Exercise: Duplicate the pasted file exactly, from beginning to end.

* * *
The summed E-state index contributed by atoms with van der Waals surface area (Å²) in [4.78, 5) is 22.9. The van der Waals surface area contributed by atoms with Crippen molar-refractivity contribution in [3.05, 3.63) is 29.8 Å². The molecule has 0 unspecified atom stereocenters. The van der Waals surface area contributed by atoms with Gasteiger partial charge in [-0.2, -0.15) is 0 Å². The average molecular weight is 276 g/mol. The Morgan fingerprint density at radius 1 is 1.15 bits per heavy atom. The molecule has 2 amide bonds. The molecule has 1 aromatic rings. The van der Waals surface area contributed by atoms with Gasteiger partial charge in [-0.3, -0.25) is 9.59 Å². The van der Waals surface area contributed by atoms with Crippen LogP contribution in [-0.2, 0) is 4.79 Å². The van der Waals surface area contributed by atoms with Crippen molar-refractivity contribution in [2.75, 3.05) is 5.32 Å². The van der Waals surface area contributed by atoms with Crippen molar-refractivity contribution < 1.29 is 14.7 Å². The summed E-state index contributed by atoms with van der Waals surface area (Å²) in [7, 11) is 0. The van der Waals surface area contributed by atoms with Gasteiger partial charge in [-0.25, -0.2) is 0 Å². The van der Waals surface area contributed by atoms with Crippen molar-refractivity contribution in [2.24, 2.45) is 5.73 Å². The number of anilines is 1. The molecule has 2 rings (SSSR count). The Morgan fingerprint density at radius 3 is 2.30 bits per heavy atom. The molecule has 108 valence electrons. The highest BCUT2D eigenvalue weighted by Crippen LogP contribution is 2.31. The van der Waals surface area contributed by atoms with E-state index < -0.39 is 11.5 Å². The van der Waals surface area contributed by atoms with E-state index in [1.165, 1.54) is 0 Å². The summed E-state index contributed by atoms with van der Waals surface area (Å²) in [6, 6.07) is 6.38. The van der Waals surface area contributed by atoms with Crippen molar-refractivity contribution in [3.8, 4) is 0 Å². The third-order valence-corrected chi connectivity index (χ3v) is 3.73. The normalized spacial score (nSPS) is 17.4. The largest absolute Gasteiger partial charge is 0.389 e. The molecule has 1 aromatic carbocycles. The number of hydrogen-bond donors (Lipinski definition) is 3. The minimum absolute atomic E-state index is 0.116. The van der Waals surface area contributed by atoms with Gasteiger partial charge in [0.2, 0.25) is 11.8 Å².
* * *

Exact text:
The summed E-state index contributed by atoms with van der Waals surface area (Å²) in [4.78, 5) is 22.9. The van der Waals surface area contributed by atoms with Crippen molar-refractivity contribution in [3.05, 3.63) is 29.8 Å². The molecule has 0 unspecified atom stereocenters. The van der Waals surface area contributed by atoms with Gasteiger partial charge in [-0.2, -0.15) is 0 Å². The average molecular weight is 276 g/mol. The Morgan fingerprint density at radius 1 is 1.15 bits per heavy atom. The molecule has 2 amide bonds. The molecule has 1 aromatic rings. The van der Waals surface area contributed by atoms with Gasteiger partial charge in [-0.3, -0.25) is 9.59 Å². The van der Waals surface area contributed by atoms with Crippen LogP contribution in [-0.2, 0) is 4.79 Å². The van der Waals surface area contributed by atoms with Crippen molar-refractivity contribution in [2.75, 3.05) is 5.32 Å². The van der Waals surface area contributed by atoms with Crippen molar-refractivity contribution < 1.29 is 14.7 Å². The summed E-state index contributed by atoms with van der Waals surface area (Å²) in [7, 11) is 0. The van der Waals surface area contributed by atoms with Gasteiger partial charge in [-0.25, -0.2) is 0 Å². The van der Waals surface area contributed by atoms with Crippen molar-refractivity contribution in [2.24, 2.45) is 5.73 Å². The number of anilines is 1. The molecule has 2 rings (SSSR count). The Morgan fingerprint density at radius 3 is 2.30 bits per heavy atom. The molecule has 108 valence electrons. The highest BCUT2D eigenvalue weighted by Crippen LogP contribution is 2.31. The van der Waals surface area contributed by atoms with E-state index < -0.39 is 11.5 Å². The van der Waals surface area contributed by atoms with E-state index in [1.165, 1.54) is 0 Å². The summed E-state index contributed by atoms with van der Waals surface area (Å²) in [6, 6.07) is 6.38. The van der Waals surface area contributed by atoms with Crippen molar-refractivity contribution in [3.8, 4) is 0 Å². The third-order valence-corrected chi connectivity index (χ3v) is 3.73. The normalized spacial score (nSPS) is 17.4. The largest absolute Gasteiger partial charge is 0.389 e. The molecule has 1 aromatic carbocycles. The number of hydrogen-bond donors (Lipinski definition) is 3. The minimum absolute atomic E-state index is 0.116. The van der Waals surface area contributed by atoms with Gasteiger partial charge in [0.2, 0.25) is 11.8 Å².